When performing a squat, the position we train in and test all our athletes in is what we call the athletic position. Although a pistol squat is great for your quadriceps, it is not a functional exercise when training for sport. In sports, the opposite limb is typically in a knee-flexed and slightly extended position. This athletic position requires much more stability at the hip and greater activation of the gluteus medius in addition to the quads and hamstrings (Khuu et al In J Sport Phy Ther 2016). This is also the position that mimics the position the limb is in when most injuries occur (Owusu-Akyaw et al Am J Sport Med 2018). Therefore, we want to strengthen it for maximal performance in this position.
One of the first things we look at during this exercise is your ability to control your knee during the squatting motion. If your knee goes in towards the midline (dynamic valgus) this not only results in a decrease in power output but also puts you at greater risk for injury (Johnston et al Am J Sport Med 2018). In addition, control of the pelvis during this test is also vital. Lack of pelvic control (allowing it to fall or rotate) also leads to a negative impact on performance and an increased risk of injury (Taniguchi et al BMC Sport Sci Med Rehab 2022). So, when performing single-leg squats, make sure to perform in the athletic position with the opposite foot off the ground, prevent your knee from moving in and out during both descent and ascent, and don't allow your hips to fall or rotate. If you are unable to perform without maintaining the above, place the opposite foot on the ground in a stride stance position and build up from there.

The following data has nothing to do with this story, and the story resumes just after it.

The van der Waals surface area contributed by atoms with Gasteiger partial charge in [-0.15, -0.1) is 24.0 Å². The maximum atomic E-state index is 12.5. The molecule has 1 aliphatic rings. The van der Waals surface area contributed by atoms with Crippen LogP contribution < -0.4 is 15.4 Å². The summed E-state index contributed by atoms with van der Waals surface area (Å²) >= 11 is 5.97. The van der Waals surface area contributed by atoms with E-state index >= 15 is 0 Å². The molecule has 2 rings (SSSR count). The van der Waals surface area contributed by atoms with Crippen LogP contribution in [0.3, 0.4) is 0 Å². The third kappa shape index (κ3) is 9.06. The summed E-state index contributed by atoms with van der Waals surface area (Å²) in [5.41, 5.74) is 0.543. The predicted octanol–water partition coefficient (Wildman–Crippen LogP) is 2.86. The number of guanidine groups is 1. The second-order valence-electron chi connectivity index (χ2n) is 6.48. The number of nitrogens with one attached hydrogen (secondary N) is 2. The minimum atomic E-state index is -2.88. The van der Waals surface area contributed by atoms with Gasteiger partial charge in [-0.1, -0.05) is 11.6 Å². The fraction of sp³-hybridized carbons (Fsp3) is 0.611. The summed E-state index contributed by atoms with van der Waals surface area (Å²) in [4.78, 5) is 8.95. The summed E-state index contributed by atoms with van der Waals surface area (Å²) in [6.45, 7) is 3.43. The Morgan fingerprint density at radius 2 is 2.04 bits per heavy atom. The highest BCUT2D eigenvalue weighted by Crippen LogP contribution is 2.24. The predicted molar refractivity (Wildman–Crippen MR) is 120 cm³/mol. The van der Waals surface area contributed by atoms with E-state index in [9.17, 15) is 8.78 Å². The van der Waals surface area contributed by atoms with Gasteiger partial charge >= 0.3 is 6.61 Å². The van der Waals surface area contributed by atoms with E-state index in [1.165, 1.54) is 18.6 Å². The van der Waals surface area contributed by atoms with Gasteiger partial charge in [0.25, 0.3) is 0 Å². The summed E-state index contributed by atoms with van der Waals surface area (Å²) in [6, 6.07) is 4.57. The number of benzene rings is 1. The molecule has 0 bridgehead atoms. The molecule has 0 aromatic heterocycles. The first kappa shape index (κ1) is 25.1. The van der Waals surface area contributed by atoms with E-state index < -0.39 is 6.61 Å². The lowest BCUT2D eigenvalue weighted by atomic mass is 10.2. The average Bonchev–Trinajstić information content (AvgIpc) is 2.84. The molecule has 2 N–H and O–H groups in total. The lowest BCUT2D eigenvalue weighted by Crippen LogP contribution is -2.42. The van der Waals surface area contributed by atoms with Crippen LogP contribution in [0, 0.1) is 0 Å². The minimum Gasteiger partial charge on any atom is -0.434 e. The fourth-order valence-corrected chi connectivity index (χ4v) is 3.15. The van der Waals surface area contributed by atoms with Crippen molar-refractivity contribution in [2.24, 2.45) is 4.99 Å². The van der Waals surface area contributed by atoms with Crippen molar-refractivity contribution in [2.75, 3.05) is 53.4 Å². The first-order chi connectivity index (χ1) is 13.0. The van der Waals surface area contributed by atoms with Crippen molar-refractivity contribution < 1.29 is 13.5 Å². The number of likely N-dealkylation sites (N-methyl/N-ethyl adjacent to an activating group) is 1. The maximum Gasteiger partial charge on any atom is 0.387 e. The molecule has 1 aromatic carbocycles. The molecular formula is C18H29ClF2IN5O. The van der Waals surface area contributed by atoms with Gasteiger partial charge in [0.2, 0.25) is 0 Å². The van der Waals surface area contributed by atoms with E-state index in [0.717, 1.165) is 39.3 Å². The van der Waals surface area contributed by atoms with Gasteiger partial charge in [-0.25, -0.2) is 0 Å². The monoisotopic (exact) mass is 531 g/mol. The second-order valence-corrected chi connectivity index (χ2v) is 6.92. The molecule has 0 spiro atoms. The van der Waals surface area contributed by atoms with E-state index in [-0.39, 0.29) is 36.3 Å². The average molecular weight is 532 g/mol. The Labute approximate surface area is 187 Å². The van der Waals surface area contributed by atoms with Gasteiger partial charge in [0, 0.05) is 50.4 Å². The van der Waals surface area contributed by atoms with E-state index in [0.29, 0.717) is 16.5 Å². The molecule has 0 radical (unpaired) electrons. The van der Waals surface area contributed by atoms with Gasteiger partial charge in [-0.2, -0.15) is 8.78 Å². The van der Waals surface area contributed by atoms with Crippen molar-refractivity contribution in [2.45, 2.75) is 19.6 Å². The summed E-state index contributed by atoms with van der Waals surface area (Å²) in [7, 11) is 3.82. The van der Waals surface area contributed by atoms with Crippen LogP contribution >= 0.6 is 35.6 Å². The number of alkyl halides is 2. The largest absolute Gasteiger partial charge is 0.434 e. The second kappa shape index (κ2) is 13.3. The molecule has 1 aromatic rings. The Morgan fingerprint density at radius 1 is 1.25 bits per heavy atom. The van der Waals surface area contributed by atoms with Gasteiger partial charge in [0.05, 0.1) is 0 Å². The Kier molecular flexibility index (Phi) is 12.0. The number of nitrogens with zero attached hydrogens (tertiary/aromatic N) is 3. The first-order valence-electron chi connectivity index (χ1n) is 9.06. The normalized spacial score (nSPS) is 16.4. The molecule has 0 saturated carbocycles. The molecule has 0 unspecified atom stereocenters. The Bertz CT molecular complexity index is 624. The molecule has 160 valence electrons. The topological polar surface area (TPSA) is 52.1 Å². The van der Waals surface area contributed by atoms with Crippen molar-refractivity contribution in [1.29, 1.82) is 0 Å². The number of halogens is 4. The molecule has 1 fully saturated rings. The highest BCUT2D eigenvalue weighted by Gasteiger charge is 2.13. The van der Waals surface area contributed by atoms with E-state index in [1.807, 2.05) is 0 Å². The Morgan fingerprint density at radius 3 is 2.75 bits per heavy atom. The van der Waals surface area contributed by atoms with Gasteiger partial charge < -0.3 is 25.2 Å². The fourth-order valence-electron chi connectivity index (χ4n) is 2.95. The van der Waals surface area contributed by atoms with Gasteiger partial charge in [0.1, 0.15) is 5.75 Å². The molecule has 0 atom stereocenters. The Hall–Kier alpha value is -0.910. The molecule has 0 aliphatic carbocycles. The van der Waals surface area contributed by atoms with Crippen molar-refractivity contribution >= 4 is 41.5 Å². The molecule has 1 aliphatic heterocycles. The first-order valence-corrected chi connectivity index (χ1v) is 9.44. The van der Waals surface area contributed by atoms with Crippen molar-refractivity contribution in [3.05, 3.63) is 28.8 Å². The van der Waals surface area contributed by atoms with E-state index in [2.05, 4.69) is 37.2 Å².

In addition to the single leg squat, adding lateral lunges will assist you in building the strength and power needed to move laterally explosively to get to those balls hit off to your side. Taking a long stride out to your side, perform a partial squat on the lunging leg making sure to keep your foot pointing ahead and not allowing your knee to go over your toes. This will build strength in your entire limb in addition to your adductors and abductors. This helps a lot to prevent strains to both.
Key exercises to strengthen your legs
There are a lot of exercises you could do for strengthening your legs. What I find, is keeping them to a minimum while trying to maximize the impact makes it more efficient, builds the strength that you need to prevent injuries and improve performance, and at the same time increases the likelihood athletes will do. For this routine, I typically suggest doing this at the end of practice, while the muscles are tired. This builds endurance and makes the training more efficient. I typically have athletes superset all these (do one set of squats, single leg squats then lunge then rest – repeat for a prescribed number of sets). I will have them do 20 reps for each exercise.
- 20 squats
- 20 single-leg squats – 10 right and 10 left
- 20 lunges – 10 right and 10 left
Perform a total of 3-5 sets. Doing this after your routine will make this an intense program, make it more efficient, aid in improving performance, and reduce risk at the end of the game when you are getting more fatigued. Doing this in this way, you could complete this entire routine in 10-15 min. Hope you enjoyed this series and best of luck in your pickleball game!